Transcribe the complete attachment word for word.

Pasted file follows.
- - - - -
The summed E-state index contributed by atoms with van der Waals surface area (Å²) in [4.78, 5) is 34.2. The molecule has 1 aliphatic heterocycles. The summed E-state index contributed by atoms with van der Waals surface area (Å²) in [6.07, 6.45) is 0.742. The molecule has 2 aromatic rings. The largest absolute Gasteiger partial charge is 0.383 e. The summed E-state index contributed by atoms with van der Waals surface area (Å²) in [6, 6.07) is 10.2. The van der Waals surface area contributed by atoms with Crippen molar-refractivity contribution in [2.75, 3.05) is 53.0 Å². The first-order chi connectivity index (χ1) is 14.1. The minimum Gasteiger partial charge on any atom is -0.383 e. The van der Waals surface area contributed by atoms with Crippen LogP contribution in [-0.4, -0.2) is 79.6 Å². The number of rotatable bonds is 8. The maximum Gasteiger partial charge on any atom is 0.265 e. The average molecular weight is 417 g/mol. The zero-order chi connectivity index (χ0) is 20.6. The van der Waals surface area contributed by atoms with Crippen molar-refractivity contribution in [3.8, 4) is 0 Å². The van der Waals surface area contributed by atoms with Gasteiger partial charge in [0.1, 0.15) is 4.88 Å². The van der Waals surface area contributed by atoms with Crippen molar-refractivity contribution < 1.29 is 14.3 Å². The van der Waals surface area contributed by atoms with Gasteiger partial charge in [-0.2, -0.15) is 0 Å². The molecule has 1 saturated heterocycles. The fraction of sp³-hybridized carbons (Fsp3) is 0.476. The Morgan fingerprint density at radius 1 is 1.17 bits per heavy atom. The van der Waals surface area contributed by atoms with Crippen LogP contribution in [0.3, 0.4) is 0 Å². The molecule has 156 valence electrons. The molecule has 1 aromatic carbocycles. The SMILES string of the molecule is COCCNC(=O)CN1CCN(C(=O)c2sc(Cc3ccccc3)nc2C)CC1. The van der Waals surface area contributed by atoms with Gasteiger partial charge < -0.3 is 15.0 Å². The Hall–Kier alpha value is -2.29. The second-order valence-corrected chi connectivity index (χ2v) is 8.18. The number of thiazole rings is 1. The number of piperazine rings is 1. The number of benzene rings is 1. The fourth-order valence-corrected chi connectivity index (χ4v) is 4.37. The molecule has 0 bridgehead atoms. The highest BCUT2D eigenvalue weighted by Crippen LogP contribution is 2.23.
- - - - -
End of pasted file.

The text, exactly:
The summed E-state index contributed by atoms with van der Waals surface area (Å²) in [4.78, 5) is 34.2. The molecule has 1 aliphatic heterocycles. The summed E-state index contributed by atoms with van der Waals surface area (Å²) in [6.07, 6.45) is 0.742. The molecule has 2 aromatic rings. The largest absolute Gasteiger partial charge is 0.383 e. The summed E-state index contributed by atoms with van der Waals surface area (Å²) in [6, 6.07) is 10.2. The van der Waals surface area contributed by atoms with Crippen molar-refractivity contribution in [2.75, 3.05) is 53.0 Å². The first-order chi connectivity index (χ1) is 14.1. The minimum Gasteiger partial charge on any atom is -0.383 e. The van der Waals surface area contributed by atoms with Crippen LogP contribution in [-0.4, -0.2) is 79.6 Å². The number of rotatable bonds is 8. The maximum Gasteiger partial charge on any atom is 0.265 e. The average molecular weight is 417 g/mol. The zero-order chi connectivity index (χ0) is 20.6. The van der Waals surface area contributed by atoms with Crippen molar-refractivity contribution in [3.8, 4) is 0 Å². The van der Waals surface area contributed by atoms with Gasteiger partial charge in [0.1, 0.15) is 4.88 Å². The van der Waals surface area contributed by atoms with Crippen molar-refractivity contribution < 1.29 is 14.3 Å². The van der Waals surface area contributed by atoms with Gasteiger partial charge in [-0.2, -0.15) is 0 Å². The molecule has 1 saturated heterocycles. The fraction of sp³-hybridized carbons (Fsp3) is 0.476. The Morgan fingerprint density at radius 1 is 1.17 bits per heavy atom. The van der Waals surface area contributed by atoms with Crippen LogP contribution in [0.3, 0.4) is 0 Å². The molecule has 156 valence electrons. The molecule has 1 aromatic carbocycles. The SMILES string of the molecule is COCCNC(=O)CN1CCN(C(=O)c2sc(Cc3ccccc3)nc2C)CC1. The van der Waals surface area contributed by atoms with Gasteiger partial charge < -0.3 is 15.0 Å². The Hall–Kier alpha value is -2.29. The second-order valence-corrected chi connectivity index (χ2v) is 8.18. The number of thiazole rings is 1. The number of piperazine rings is 1. The number of benzene rings is 1. The fourth-order valence-corrected chi connectivity index (χ4v) is 4.37. The molecule has 0 bridgehead atoms. The highest BCUT2D eigenvalue weighted by Crippen LogP contribution is 2.23.